Professor John H. Langbein Wins Frankel Fiduciary Prize

The Institute for the Fiduciary Standard announced on August 8, 2019 that Sterling Professor Emeritus of Law and Legal History John H. Langbein has been awarded the 2019 Frankel Fiduciary Prize. Langbein is a leading authority on fiduciary law and a distinguished scholar of legal history. He teaches and writes in four fields: probate and trust law, pension and employee benefit law (ERISA); Anglo-American, European legal history; and modern comparative law. 

John Langbein
The Frankel Fiduciary Prize Selection Committee announced the prize through a statement by Deborah A. DeMott, David F. Cavers Professor of Law, Duke Law and Chair of the Committee:

“John Langbein was a compelling choice as the recipient of this year’s Frankel Fiduciary Prize. His innovative scholarship led the way to the prudent investor rule, which modernized fiduciary investing to the benefit of millions. Professor Langbein has made noteworthy contributions to scholarship in all of the fields on which he has focused, ones that invigorate debate and reorient a field. The Selection Committee is delighted to recognize his accomplishments over a distinguished career.”

Max Schanzenbach ’01, the Seigle Family Professor of Law at Northwestern/Pritzker School of Law, said: “I was delighted to hear that Professor John Langbein is to receive the Frankel Fiduciary Prize. Professor Langbein has made many contributions to the law over a long and storied career. In the field I know best, Trusts and Estates, Professor Langbein’s lifetime of work can only be described as foundational. To take one example, Professor Langbein’s careful scholarship brought modern finance into trust law via the prudent investor rule, thereby modernizing a moribund field that had developed an increasingly incoherent set of investment standards. His work did not stay confined to law reviews, but made its way into various legal reforms. The prudent investor rule is now adopted in some form in every state. Millions of beneficiaries are better off because of Professor Langbein’s work. Not many legal academics can make such a claim, but I assert it here on Professor Langbein’s behalf.”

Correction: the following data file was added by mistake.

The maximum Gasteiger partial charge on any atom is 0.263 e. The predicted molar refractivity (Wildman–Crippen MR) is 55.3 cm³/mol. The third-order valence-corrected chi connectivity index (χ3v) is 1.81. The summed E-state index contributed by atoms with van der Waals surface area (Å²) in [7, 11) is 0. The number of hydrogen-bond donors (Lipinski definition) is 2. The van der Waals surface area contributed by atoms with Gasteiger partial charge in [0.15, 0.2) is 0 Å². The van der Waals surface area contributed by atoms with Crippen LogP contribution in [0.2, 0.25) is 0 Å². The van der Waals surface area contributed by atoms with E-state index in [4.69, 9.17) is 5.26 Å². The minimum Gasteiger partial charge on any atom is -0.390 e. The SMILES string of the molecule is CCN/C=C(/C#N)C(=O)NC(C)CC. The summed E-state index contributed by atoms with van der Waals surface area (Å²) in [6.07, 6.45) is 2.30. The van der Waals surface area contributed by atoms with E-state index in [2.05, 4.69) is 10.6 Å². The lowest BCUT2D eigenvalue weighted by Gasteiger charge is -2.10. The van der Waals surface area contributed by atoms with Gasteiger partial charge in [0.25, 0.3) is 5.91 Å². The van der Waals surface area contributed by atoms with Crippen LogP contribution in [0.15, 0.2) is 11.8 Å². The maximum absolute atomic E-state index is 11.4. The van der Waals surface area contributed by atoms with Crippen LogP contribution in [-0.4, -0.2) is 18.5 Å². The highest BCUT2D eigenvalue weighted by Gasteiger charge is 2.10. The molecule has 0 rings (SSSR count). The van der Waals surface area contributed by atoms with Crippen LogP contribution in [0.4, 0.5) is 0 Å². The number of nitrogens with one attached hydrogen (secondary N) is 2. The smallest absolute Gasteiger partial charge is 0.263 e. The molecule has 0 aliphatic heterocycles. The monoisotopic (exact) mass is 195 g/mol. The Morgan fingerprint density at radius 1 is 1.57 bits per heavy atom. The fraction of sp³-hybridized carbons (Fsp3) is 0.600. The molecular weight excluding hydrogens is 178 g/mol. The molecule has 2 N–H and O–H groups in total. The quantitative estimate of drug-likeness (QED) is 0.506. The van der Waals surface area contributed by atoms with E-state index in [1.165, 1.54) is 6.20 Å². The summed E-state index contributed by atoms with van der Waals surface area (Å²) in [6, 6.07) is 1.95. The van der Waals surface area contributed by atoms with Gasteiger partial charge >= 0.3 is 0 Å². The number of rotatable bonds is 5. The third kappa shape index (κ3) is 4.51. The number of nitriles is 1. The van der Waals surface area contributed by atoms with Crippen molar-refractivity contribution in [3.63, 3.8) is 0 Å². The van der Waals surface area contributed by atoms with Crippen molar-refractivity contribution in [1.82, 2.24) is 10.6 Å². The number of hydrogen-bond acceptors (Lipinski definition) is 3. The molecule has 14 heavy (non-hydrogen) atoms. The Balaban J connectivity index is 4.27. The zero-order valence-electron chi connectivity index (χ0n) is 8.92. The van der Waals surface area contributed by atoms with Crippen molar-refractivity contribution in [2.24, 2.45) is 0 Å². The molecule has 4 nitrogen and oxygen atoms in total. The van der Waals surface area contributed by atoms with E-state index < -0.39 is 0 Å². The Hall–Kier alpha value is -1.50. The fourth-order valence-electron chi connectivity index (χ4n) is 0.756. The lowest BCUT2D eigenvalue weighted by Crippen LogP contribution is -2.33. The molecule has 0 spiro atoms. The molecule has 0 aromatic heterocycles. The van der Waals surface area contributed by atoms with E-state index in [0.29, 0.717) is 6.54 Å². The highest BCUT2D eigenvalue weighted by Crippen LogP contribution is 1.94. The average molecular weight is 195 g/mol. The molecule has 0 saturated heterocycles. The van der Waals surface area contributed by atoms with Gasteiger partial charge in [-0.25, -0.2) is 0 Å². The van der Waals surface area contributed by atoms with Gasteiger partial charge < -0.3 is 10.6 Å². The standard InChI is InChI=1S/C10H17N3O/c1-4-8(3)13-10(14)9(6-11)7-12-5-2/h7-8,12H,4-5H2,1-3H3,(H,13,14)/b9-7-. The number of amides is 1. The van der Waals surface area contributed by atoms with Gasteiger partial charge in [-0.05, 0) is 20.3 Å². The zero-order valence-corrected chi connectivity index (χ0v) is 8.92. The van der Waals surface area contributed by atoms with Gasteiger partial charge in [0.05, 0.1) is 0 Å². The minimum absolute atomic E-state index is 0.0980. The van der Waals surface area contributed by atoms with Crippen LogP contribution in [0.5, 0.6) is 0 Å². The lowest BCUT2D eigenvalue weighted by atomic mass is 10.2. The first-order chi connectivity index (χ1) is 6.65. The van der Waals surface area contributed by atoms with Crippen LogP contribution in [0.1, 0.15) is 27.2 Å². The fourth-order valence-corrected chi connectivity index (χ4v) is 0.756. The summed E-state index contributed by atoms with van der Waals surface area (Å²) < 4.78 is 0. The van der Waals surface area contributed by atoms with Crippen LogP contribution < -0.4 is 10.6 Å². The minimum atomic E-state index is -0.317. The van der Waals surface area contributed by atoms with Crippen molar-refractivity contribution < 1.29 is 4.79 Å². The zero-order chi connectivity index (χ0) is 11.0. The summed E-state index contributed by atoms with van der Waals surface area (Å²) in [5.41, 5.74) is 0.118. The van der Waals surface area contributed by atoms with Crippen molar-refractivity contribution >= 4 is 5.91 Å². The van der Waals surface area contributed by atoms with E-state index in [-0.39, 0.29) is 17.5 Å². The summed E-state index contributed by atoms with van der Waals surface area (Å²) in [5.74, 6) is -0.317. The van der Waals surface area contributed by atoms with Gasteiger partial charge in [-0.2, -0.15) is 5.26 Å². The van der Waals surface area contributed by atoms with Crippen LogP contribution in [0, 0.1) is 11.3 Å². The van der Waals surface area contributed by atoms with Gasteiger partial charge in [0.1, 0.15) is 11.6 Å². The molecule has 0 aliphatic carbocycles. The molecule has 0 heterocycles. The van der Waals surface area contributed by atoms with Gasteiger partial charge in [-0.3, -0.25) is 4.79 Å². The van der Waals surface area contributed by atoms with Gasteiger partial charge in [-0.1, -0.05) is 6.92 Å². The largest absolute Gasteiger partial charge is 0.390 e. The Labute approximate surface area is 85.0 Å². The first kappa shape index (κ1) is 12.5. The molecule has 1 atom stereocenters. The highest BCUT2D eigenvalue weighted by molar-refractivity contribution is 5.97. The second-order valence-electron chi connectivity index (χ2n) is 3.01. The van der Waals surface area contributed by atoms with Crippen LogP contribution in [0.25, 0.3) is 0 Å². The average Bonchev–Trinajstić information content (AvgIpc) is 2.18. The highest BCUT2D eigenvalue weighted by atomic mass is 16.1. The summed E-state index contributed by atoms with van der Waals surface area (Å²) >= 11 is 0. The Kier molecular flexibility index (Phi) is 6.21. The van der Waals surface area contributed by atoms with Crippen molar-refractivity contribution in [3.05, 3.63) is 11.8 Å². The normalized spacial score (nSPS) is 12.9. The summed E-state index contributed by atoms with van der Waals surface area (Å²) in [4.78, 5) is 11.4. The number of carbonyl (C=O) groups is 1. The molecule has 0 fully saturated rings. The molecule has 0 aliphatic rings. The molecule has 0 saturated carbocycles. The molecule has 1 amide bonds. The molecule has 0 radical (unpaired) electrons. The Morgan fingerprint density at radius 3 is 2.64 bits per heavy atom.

The Award Program will be held at Boston University School of Law on September 16, 2019. Langbein will lead a seminar, “The Fiduciary Duties of Conflicted Trustees.” As he summarizes, “The trust-law duty of loyalty, which has been focused on preventing trustees from creating conflicts of interest, has neglected the reality that in many trusts the trust terms create the conflict. The conflict is structural. The question for discussion is how trustees administering such trusts can discharge their duties of loyalty when they must act in conflict.”

Before joining Yale Law School in 1989, Langbein was the Max Pam Professor of American and Foreign Law at the University of Chicago. In the 1997–98 academic year he served as the Goodhart Professor of Legal Science at Cambridge University. From 1990 to 2001 he was Chancellor Kent Professor of Law and Legal History at Yale Law School. He has also held academic appointments at Stanford University, Oxford University, New York University, and the Max Planck Institutes in Frankfurt and Freiberg, Germany. He is an honorary fellow of Trinity Hall, Cambridge.

The Frankel Fiduciary Prize was established to acknowledge individuals who have made significant contributions to the preservation and advancement of fiduciary principles in public life. The prize is named for Professor Tamar Frankel, Professor of Law Emerita, Boston University School of Law.

The Institute for the Fiduciary Standard it is a nonprofit formed in Virginia to benefit investors and society by advancing fiduciary principles through research, education and advocacy.